The ad in question promotes Microsoft's newly released Xbox One console. Where Microsoft went wrong is by playing on the gender stereotype that females hate the whole video game culture, presenting women as an obstacle for men to overcome in order to bring home an Xbox One. Of course, Microsoft is glad to help -- "We got your back," the ad states -- with a tongue-in-cheek letter template that gaming deprived husbands and boyfriends can give to their oppressive significant others.
A version of the letter starts off by saying, "You'd rather knit than watch me slay zombies, but hear me out on this. Xbox One is actually for both of us. Seriously."
Seriously indeed. If women would just put down the knitting needle long enough to be educated on what the Xbox One offers, men would be better off, right? *Cringe* In this day and age of social media, the criticism came fast and furious via the Twittersphere. Men, women, and even game developers whose livelihood partially depends on the Xbox One voiced their displeasure in the ad campaign.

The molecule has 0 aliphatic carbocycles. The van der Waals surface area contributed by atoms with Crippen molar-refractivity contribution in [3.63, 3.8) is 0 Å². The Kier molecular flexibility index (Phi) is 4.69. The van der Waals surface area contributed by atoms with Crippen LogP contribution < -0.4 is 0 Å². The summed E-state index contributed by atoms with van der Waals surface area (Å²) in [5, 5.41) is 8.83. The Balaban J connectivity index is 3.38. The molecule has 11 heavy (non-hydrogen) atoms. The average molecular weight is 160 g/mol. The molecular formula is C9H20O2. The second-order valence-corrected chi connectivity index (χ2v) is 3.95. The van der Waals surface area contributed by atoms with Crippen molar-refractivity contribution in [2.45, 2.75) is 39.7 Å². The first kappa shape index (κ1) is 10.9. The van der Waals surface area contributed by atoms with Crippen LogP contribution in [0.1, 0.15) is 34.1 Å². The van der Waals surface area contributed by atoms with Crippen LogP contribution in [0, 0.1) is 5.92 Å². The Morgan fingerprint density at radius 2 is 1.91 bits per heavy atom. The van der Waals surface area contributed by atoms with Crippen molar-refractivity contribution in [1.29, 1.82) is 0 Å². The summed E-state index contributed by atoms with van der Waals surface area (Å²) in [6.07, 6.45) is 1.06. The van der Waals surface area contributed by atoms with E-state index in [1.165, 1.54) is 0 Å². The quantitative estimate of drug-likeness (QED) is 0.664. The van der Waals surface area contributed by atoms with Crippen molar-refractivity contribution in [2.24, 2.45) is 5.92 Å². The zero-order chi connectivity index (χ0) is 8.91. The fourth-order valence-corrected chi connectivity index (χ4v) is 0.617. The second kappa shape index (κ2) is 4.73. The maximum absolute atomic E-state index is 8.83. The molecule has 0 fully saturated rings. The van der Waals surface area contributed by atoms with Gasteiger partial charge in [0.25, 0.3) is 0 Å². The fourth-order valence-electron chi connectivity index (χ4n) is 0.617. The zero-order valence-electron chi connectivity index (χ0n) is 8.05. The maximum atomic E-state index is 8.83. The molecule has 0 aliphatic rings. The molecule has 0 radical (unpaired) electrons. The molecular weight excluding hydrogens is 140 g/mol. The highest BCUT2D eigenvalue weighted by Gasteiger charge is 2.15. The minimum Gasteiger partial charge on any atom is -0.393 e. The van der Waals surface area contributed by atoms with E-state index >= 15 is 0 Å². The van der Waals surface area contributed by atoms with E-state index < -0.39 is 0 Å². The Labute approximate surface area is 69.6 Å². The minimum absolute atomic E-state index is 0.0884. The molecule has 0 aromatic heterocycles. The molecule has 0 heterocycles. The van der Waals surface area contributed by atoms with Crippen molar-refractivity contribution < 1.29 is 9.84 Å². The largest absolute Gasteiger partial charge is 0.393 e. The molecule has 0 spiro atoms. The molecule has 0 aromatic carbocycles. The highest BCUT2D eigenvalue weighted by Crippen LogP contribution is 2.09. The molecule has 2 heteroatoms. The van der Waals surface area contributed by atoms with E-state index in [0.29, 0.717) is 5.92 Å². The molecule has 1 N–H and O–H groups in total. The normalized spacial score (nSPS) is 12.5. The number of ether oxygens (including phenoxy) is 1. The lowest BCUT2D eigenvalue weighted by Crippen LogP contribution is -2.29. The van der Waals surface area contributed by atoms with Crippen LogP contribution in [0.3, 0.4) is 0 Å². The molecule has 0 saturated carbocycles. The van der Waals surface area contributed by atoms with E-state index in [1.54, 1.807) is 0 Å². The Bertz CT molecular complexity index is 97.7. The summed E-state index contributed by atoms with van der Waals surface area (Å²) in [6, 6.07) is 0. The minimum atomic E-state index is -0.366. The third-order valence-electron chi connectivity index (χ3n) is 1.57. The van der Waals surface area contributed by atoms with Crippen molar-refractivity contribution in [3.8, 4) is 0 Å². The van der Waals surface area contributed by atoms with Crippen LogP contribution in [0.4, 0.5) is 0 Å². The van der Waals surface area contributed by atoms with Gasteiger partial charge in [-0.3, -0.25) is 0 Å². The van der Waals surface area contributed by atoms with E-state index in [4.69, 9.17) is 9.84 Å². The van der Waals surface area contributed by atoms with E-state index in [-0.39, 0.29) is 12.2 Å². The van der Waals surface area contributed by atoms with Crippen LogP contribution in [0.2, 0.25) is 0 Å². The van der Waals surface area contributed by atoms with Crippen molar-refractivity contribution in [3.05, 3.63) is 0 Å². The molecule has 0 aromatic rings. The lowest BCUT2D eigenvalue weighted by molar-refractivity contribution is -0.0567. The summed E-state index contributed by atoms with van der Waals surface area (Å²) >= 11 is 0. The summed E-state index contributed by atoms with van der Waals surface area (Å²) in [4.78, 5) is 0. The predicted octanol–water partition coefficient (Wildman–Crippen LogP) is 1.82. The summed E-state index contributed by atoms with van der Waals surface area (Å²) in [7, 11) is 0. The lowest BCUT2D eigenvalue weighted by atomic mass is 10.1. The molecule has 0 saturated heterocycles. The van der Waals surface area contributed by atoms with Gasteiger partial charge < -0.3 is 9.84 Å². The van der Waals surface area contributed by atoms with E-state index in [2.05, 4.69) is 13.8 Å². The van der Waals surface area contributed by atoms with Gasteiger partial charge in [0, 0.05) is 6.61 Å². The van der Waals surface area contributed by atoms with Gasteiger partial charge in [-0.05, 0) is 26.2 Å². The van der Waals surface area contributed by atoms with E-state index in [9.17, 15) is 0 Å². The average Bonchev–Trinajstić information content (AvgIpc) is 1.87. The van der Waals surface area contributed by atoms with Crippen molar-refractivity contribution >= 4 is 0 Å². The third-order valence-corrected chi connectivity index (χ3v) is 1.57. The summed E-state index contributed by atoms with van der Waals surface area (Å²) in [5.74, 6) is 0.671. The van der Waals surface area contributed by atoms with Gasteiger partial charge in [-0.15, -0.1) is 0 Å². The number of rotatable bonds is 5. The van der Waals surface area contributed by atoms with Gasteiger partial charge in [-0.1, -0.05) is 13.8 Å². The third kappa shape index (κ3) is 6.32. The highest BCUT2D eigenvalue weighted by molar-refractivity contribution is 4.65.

Microsoft, do you even know who your Xbox customers are? Do your research, this is not the 60s.@Microsoft— Nina Radivo (@NincheRadivo) November 28, 2013
Dear @Xbox : I game. My (soon-to-be) husband doesn't. We both (try to) knit. Your strict gender role beliefs are bad marketing. Grow up.— Sylvia Nowak (@SylviaNowak) November 27, 2013
Microsoft has since apologized for the ad campaign.
"The letter is fully customizable and we meant no offense, but understand how the defaults could be perceived. We're making changes to the letter defaults and apologize for the oversight," Microsoft said in a statement.